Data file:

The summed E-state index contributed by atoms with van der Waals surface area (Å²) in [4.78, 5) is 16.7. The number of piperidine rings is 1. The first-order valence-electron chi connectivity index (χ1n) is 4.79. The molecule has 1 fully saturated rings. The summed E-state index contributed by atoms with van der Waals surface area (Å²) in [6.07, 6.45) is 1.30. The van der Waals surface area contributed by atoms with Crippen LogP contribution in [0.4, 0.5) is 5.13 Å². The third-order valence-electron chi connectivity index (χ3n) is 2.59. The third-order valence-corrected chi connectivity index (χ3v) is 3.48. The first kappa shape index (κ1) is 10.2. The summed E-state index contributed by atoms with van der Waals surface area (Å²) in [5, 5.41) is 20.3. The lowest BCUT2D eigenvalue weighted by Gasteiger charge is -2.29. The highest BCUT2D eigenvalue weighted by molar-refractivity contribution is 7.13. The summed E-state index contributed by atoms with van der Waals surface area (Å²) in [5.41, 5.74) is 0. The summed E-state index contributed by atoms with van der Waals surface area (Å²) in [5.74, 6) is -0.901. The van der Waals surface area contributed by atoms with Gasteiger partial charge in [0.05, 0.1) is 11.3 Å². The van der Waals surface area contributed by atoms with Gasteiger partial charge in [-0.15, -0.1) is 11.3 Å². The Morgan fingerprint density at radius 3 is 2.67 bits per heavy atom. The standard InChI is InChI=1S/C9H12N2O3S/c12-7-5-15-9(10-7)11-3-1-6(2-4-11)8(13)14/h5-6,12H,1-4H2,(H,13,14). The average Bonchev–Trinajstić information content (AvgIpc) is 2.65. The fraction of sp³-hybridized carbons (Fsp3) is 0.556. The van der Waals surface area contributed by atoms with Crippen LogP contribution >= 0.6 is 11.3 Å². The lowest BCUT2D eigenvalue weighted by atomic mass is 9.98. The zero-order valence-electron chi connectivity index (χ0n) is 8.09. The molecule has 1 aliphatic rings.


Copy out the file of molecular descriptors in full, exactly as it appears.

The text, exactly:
The summed E-state index contributed by atoms with van der Waals surface area (Å²) in [4.78, 5) is 16.7. The number of piperidine rings is 1. The first-order valence-electron chi connectivity index (χ1n) is 4.79. The molecule has 1 fully saturated rings. The summed E-state index contributed by atoms with van der Waals surface area (Å²) in [6.07, 6.45) is 1.30. The van der Waals surface area contributed by atoms with Crippen LogP contribution in [0.4, 0.5) is 5.13 Å². The third-order valence-electron chi connectivity index (χ3n) is 2.59. The third-order valence-corrected chi connectivity index (χ3v) is 3.48. The first kappa shape index (κ1) is 10.2. The summed E-state index contributed by atoms with van der Waals surface area (Å²) in [5, 5.41) is 20.3. The lowest BCUT2D eigenvalue weighted by Gasteiger charge is -2.29. The highest BCUT2D eigenvalue weighted by molar-refractivity contribution is 7.13. The summed E-state index contributed by atoms with van der Waals surface area (Å²) in [5.41, 5.74) is 0. The summed E-state index contributed by atoms with van der Waals surface area (Å²) in [5.74, 6) is -0.901. The van der Waals surface area contributed by atoms with Gasteiger partial charge in [0.05, 0.1) is 11.3 Å². The van der Waals surface area contributed by atoms with Gasteiger partial charge in [-0.15, -0.1) is 11.3 Å². The Morgan fingerprint density at radius 3 is 2.67 bits per heavy atom. The standard InChI is InChI=1S/C9H12N2O3S/c12-7-5-15-9(10-7)11-3-1-6(2-4-11)8(13)14/h5-6,12H,1-4H2,(H,13,14). The average Bonchev–Trinajstić information content (AvgIpc) is 2.65. The fraction of sp³-hybridized carbons (Fsp3) is 0.556. The van der Waals surface area contributed by atoms with Crippen LogP contribution >= 0.6 is 11.3 Å². The lowest BCUT2D eigenvalue weighted by atomic mass is 9.98. The zero-order valence-electron chi connectivity index (χ0n) is 8.09. The molecule has 1 aliphatic rings.